Been ages and I don’t know what has been stopping me from blogging. I wouldn’t blame it on work for I had always found time to write and not the want of events either. There had been some over which I could keep writing until I feel bored of expressing them in different ways! But today, the thought of day after tomorrow has pushed me to write this in a last minute effort to feel closer to the best ever times I had had back home in India, celebrating Diwali.
The only thing I like about religion are the festivals it holds. A reason to celebrate, a reason to unwind and feel childhood every passing year. It feels shocking to me when some of my friends tell me that they don’t celebrate Diwali because they have grown up. Is this how you grow up? To lose the celebration, the anticipation and the fun? And a few of them turn environment conscious and child labour conscious and stop celebrating. This is a baffling paradox. India is such a huge country with a huge socio-economic barrier. Let there be no blame game, instead there could have been support. You stop the purchase of fire crackers since the NGO’s shout that the majority of them have child labourers and if you don’t buy them, who is going to feed them anyways? So, why cant there be support and regulation and then everyone is happy! Instead there are these emotional stories, pictures and advertisement which makes you feel like a pathetic human being every time you light up a sparkler. Truth be told, I’ve never felt that way.
Escape from this feeling and then here comes the environment friendly part. It is ok for the government busses to emit pathetic gasses all around the year. It is ok to sell doctored petrol and diesel and even give emission clearance for vehicles even without checking it. It is perfectly ok for the roads and traffic to be chaotic which increases the emission and it also perfectly fine for huge trucks and lorries to roam inside the city limits during day time and most important of all, parks can be converted into IT parks, trees can be cut to make broader roads, lights and blarring speakers can be run 24 hours for political purposes. And now you have rules for a one day celebration to protect the environment. No firecrackers before 6AM and after 11PM and no high decibel crackers. Wow, the government really cares!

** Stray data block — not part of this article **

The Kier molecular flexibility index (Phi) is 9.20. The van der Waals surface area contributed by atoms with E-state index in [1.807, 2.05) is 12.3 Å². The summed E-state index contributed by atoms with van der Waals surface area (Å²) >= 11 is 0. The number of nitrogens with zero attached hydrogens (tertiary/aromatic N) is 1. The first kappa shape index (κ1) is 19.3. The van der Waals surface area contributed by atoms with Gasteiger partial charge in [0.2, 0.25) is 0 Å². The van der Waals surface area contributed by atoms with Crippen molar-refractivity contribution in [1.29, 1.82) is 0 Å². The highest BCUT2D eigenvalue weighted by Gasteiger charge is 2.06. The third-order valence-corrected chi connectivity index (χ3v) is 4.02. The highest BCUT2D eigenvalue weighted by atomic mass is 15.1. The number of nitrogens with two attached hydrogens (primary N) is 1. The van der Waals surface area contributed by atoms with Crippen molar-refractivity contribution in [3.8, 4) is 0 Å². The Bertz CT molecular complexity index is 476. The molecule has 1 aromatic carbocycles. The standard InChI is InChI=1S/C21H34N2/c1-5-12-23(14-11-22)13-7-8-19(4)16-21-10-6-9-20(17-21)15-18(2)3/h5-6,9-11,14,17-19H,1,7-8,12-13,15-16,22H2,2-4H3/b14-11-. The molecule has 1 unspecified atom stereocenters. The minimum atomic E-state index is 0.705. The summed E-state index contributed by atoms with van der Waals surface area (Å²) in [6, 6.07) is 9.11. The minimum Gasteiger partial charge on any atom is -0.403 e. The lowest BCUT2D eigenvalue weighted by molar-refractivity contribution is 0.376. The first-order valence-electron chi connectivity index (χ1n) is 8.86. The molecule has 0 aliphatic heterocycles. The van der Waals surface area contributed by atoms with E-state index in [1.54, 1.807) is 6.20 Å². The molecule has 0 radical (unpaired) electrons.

Diwali is one festival that turns every grown up into a kid. For people who realise this, welcome to the club. Else, thanks for reading until this! I used to love the celebrations in my apartment. Loads of kids in the age group, juniors to whom we were heroes and seniors who were heroes to us. It was perfect. 12 Midnight used to witness intense competition on who lit the first firecracker of the season and after the first one burst, we used to go back home to prepare in the more traditional way. Oil bath and prayers and then off at 4AM in the morning with the back of crackers, candles, incense sticks and matches. I love the smell of crackers and the color of my hands after an intense session of bangs and poofs. Sulphur and Phosphorus and burnt paper. Combine this smell with the ones emanating from several kitchens in the apartment cooking elaborate festival meals and you can get an idea how heaven smells like.
The first session of fire crackers used to last until 8AM and after that is a pause to stop the bursting hunger inside the stomach. I don’t know why, but the sweets taste more divine when eaten with the chemical smeared fingers :P Though for weakly immune people the side effects could be a disastrous stomach! The early morning Diwali special programs on the television were a treat and a time killer until the next bursting session would start. The day would be filled with visits to my grandparents house and if lucky, my cousin brother’s visit to grandmothers would coincide and creative naughtiness would be at the peak. New firecrackers would be manufactured by us by reverse engineering the existing ones and certain experiments have taken place that would rise several eyebrows!
I felt the same intensity every year, the same anxious wait for this festival and the same restlessness. This is my third year away from this festival and I miss it, dearly.